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The Cathedral Next Door: St. John the Divine - Nicholas Stone

The Cathedral Next Door: St. John the Divine

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English: The front wall of the Cathedral.

The front wall of the Cathedral. (Photo credit: Wikipedia)

It’s the end of the school year, and the first grade capped off our work with another research project, this time on Cathedral Church of St. John the Divine. The Cathedral School began as a choir school for the cathedral, and we remain deeply connected to it. Our premises occupy its close and the school still provides singers for the cathedral’s choir. St. John is an increasingly less hidden New York treasure; it’s the largest gothic cathedral in the world and an integral monument in the history of architecture, immigration and social activism in the city. 

Growing throngs of tourists are beginning to appreciate “our” cathedral, but, understandably, kids who go to school in its shadow every day can grow a bit jaded. The cathedral is a much larger institution than our school, both physically and in its historic and social reach. However, our students sometimes seem to think of it as an extension of our school simply because spending time there is embedded in our routine. We venture into the cathedral for everything from our weekly chapel service to math projects. Often, our students don’t quite seem to understand why busloads of foreigners are milling around with cameras.

Hence, the class is collaboratively writing a guidebook for the cathedral, a project that long predates my arrival in first grade. We spent weeks touring the Cathedral, taking scrupulous notes on its history and architecture. For the students, the cathedral served as a treasure trove of hidden symbols and artwork, secret stairways and peculiar stories. Our exploration revealed the depth of mystery housed in this familiar space. The revelation of how little they really knew about the cathedral as well as the realization of how far the cathedral’s significance extends beyond our school was a humbling experience for my students. We began to see them staring ponderously at and asking questions about previously ignored corners of the building, examining its artwork and speculating about its construction.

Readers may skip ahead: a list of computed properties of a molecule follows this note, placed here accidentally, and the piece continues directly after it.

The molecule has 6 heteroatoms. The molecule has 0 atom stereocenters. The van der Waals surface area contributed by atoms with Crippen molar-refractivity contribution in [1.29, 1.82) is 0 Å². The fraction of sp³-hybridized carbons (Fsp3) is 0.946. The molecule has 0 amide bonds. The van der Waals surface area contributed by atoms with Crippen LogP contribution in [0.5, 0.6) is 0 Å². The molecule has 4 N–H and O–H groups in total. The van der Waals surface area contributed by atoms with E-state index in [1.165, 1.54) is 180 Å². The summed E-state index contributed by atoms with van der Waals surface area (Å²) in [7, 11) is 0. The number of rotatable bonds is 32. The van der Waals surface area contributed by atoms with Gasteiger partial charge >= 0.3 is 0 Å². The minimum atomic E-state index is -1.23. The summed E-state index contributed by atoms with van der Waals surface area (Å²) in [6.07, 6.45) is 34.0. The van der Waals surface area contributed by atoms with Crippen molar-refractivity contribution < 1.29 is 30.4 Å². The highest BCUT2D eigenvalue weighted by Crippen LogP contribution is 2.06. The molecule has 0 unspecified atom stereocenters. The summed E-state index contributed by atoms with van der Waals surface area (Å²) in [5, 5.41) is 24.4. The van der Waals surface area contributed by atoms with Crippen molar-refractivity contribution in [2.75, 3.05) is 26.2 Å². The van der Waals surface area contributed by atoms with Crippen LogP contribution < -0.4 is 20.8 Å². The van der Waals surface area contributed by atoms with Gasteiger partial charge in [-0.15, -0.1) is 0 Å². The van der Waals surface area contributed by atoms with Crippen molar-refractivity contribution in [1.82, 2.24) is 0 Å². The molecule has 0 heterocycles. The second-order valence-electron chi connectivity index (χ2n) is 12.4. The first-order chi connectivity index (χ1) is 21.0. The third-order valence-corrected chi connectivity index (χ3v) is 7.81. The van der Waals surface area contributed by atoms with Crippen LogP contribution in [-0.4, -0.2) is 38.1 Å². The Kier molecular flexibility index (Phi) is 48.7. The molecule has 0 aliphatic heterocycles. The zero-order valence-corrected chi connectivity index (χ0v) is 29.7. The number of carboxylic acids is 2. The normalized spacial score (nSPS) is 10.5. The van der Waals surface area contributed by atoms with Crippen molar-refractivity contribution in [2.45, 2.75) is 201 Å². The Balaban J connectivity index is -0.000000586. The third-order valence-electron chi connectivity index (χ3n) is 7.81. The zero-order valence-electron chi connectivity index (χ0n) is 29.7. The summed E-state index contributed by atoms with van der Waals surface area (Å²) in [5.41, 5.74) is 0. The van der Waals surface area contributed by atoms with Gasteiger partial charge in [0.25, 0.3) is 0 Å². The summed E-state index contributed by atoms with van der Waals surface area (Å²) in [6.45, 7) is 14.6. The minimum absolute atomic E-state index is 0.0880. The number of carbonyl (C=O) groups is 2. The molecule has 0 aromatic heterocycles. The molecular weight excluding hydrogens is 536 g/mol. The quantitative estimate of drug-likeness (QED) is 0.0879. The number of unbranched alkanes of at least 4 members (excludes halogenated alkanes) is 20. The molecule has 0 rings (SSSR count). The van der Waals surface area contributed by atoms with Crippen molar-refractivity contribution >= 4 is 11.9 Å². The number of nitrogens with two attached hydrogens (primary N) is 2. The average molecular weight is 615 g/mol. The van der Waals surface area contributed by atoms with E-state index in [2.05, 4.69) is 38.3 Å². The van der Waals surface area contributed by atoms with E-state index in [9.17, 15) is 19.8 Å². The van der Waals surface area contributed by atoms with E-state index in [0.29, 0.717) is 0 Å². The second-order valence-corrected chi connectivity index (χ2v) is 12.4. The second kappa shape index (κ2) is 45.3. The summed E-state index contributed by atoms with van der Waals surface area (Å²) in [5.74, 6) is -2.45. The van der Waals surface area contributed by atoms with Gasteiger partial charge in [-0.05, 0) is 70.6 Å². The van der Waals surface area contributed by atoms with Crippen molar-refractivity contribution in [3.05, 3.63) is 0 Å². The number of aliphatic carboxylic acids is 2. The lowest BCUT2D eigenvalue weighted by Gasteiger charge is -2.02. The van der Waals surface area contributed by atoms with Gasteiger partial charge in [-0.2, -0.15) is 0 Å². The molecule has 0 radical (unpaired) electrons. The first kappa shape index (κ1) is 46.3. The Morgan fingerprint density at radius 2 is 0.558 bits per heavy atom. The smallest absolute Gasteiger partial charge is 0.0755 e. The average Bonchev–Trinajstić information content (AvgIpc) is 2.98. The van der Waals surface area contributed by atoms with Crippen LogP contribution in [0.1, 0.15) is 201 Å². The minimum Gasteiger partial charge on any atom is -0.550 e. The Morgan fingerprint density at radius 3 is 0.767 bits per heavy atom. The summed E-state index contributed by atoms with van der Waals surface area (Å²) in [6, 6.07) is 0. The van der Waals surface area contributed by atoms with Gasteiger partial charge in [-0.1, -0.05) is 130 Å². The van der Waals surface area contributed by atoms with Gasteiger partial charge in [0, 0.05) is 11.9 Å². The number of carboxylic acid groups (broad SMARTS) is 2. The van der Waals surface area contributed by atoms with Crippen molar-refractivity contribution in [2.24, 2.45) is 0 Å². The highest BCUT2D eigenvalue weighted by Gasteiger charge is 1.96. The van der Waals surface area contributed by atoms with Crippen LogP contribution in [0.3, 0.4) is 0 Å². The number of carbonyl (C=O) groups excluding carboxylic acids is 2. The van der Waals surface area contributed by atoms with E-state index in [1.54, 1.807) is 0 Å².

Yet the project was also a celebration of our privileged relationship with the cathedral. Foregoing their frequent sense of entitlement, my students took the authentic brand of ownership qualified by deep knowledge and genuine appreciation. We’ve impressed upon them that the cathedral “belongs” to everyone, but the fact remains that we possess certain entitlements to the building that others do not. Our study conducted them towards an understanding of the origins and uniqueness of that privilege. Pursuing expert knowledge of the cathedral does a great deal to help my students situate their small community within our city’s history, architecture and religious heritage. Our study allows the cathedral to become an intermediary in my students’ long effort to orient themselves in the world.

Culminating the project with the composition of the guidebook — which the students used to take friends and family on a tour — directed the purpose of our study beyond our classroom. The work felt purposeful for the students. The guidebook was a means of sharing the benefits of our special connection to the cathedral, if only with those close to them. For my students in particular, who are fortunate enough to attend a highly effective independent school in New York City, awareness that privileges should be understood and their benefits shared with others may go a long way. 

This project, which took quite a few weeks to complete, was a wonderful way to celebrate our community at the end of the year. As the kids in my class a venture into summer, I expect that they’ll leave firmly grounded in their community and with a strong sense of its place in the physical and cultural landscape of our city.

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